What to say about a group that doesn’t seem to have said too much about itself? Or about a group that doesn’t seem to say too much in general? Tumors’ first album, Ideoti, runs just over 35 minutes and with it the band has made a short—but not necessarily sweet—addictive addition to the Latvian music world.
Tumors can be given many genre labels, such as “pseudo-punk rock” and “post-punk revival.” But the members of Tumors have made a point to say that they themselves have not set those labels. They’ve also said that the band’s name doesn’t mean they endorse tumors or cancer (which is a strange point to make, however valid it may be), the quick explanation being that just as there are many kinds of tumors, so exist many different sides and facets to the group.
Tumors members Pēteris Riekstiņš (vocals, guitar), Valters Suķis (guitar), Jānis Riekstiņš (bass, back-up vocals) and Oskars Kaņeps-Kalniņš (drums, back-up vocals) started unofficially playing together in spring of 2003. Since then the band has played in many music festivals and received good reviews and a hefty fan base.
Tumors reminds me of the U.K. band Art Brut (an observation also made by a reviewer for delfi.lv). While Art Brut has more of a pop sound to it, Tumors is essentially similar. Both bands predominantly use non-singing vocals with more of a “speak-singing” vocal format. Both bands also seem to stick to topics that may be only fleeting thoughts in anyone else’s mind.
Other than that, Tumors has been compared to other Latvian groups that fall into the category of “not to be taken seriously.” At first listen Tumors really does sound like a ridiculous group. However, if you pay attention to the lyrics, you find that the band touches on several social issues and aspects. Some of the issues are culturally specific (like the name day invitation in “Bē da”), while others are universal (“Neviens”). The lyrics are incredibly normal, yet very well put together, with easy-going music as a nice addition.
The first track, “Bē da,” starts out as a general song about how the world is full of troubles, how people are plagued by troubles (bird flu, natural disasters), and how people are the ultimate plague. Then it becomes more of a cultural issue about name days. The narrator explains how he ran into an acquaintance, who then invites him to her name day party. As a societal norm, people aren’t invited to name days, they just show up unannounced to celebrate, so as a result, the narrator’s entire day is ruined because now this person has broken the norm and expects him to show up.
The second track, “Tieši tieši,” might be my favorite song. It’s basically a song about birthday wishes, and how even though everyone wishes you the best of luck on your birthday, each person dictates whether or not he or she is lucky in life. I can’t say exactly why I like it. Maybe it’s the extreme simplicity of lines like “Eju pie Līgas uz dzimšanas dienu, bruņojies tikai ar teikumu vienu: Daudz laimes, LĪga!” (I am going to Liga’s on her birthday, armed with just one phrase: Happy birthday, Līga!).
The third track on the album, “Nauda,” may be better known as Barret Strong’s 1959 hit, “Money (That’s What I Want).” Or it may be better known as the same song covered by any number of artists. It’s just that no one’s done it in Latvian before. Even though the track is a tweaked cover, it goes along well with the overall theme of “social issues/this is reality, folks” the album seems to have.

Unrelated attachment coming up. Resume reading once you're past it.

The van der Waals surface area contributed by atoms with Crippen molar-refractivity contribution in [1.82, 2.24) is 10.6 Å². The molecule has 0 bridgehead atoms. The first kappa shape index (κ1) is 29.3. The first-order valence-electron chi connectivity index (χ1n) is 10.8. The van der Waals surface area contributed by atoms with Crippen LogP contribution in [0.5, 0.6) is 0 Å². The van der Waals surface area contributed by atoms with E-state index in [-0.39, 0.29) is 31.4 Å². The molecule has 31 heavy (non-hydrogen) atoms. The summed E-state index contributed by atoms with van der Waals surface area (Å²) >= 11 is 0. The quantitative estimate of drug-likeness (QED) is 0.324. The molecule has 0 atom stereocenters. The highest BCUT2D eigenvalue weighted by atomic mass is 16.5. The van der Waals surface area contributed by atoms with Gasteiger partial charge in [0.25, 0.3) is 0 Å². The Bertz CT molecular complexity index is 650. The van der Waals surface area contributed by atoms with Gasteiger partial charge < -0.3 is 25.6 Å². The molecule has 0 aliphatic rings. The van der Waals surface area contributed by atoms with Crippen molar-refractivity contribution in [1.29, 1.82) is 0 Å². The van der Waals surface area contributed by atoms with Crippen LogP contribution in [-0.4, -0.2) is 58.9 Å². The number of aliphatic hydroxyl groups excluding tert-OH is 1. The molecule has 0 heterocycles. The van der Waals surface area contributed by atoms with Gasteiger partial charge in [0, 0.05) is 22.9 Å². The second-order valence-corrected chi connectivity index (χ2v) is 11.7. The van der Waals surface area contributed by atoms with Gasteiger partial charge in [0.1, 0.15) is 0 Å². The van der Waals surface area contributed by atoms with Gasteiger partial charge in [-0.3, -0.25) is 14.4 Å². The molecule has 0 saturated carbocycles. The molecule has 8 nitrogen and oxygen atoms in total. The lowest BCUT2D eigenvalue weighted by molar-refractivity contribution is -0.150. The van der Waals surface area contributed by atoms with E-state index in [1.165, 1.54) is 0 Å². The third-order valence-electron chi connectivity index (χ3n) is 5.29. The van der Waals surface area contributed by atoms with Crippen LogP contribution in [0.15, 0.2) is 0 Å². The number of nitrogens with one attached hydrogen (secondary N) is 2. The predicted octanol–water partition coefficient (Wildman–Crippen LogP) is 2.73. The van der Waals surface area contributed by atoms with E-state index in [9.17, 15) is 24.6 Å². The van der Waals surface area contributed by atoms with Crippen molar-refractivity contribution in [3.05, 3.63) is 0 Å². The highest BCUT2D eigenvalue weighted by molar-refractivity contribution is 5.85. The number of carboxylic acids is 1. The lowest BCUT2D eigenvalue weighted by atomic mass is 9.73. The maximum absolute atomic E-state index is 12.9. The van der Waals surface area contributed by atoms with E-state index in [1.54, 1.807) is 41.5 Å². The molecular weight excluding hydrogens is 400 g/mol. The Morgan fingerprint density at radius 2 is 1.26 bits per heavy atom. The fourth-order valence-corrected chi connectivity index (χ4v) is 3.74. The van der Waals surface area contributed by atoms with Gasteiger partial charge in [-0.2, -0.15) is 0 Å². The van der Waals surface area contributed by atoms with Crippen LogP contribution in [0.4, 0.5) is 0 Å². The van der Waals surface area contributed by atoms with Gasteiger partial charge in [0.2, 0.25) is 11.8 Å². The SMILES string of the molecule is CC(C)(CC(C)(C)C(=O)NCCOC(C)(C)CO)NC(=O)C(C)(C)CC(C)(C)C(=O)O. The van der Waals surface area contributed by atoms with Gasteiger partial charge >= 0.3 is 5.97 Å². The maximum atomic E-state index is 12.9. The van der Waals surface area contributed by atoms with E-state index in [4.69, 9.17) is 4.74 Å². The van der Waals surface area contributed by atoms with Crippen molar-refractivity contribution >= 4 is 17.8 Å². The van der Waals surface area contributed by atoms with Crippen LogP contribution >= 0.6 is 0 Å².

The next two tracks, “Puisis ar pistoli” and “Kārtības sargi” take a look at a darker side of society. I welcome corrections if I’m wrong, but “Puisis ar pistoli” seems to be a kind of morbid point-of-view song about a boy who, after finding bullets for his gun, goes into town and shoots at people, not understanding why they’re afraid of the pretty bullets. “Kārtības sargi” takes a shot at policemen and how they misuse their authority.
The sixth track, “Neviens,” is not as dark as the former two, but the lyrics strike true: “No one wants to be young, No one wants to be old” and “Girls dress like women, boys act like men; Women dress like girls, men act like boys.” It’s an age-old truth that everyone can identify with.
“Putnubiedeklis,” the seventh track, is from the point of view of a scarecrow and also deals with social issues. Personally, it makes me think of the horror film Jeepers Creepers and then I don’t want to hear anymore.
The eighth and ninth tracks are a bit tongue-in-cheek. “Dogma,” like the title indicates, is about certain social rules. “Sakrāls sakars” is also like the song title suggests, a song about a minister who goes astray.
The next few tracks are again more somber, but the album finishes up with Tumors’ well-known song, “Panka nav miris” or “Panks nat ded.” The song isn’t about the punk music genre, but more an observation on the narrator’s part on how the personality or character type “punk” is still alive and well. The song is upbeat and involving, the album ends on a good note, and 35 minutes of fun have been had.
I find it interesting that such a different type of music is easily accepted. I’ll admit that the first time through the album I wasn’t sure this kind of music worked in Latvian, but Tumors does it justice. It’s hard to explain exactly why the music is good—there’s just a general goodness about it. For people who may want to be confronted with real-life issues in a relaxed and unobtrusive manner (because who likes to be preached to?), or for people looking for something just a little bit different in the Latvian music world, Ideoti is a good place to start. It could very well be that the guys of Tumors had that in mind for themselves.
Raibā taureņa ieraksti, 2007
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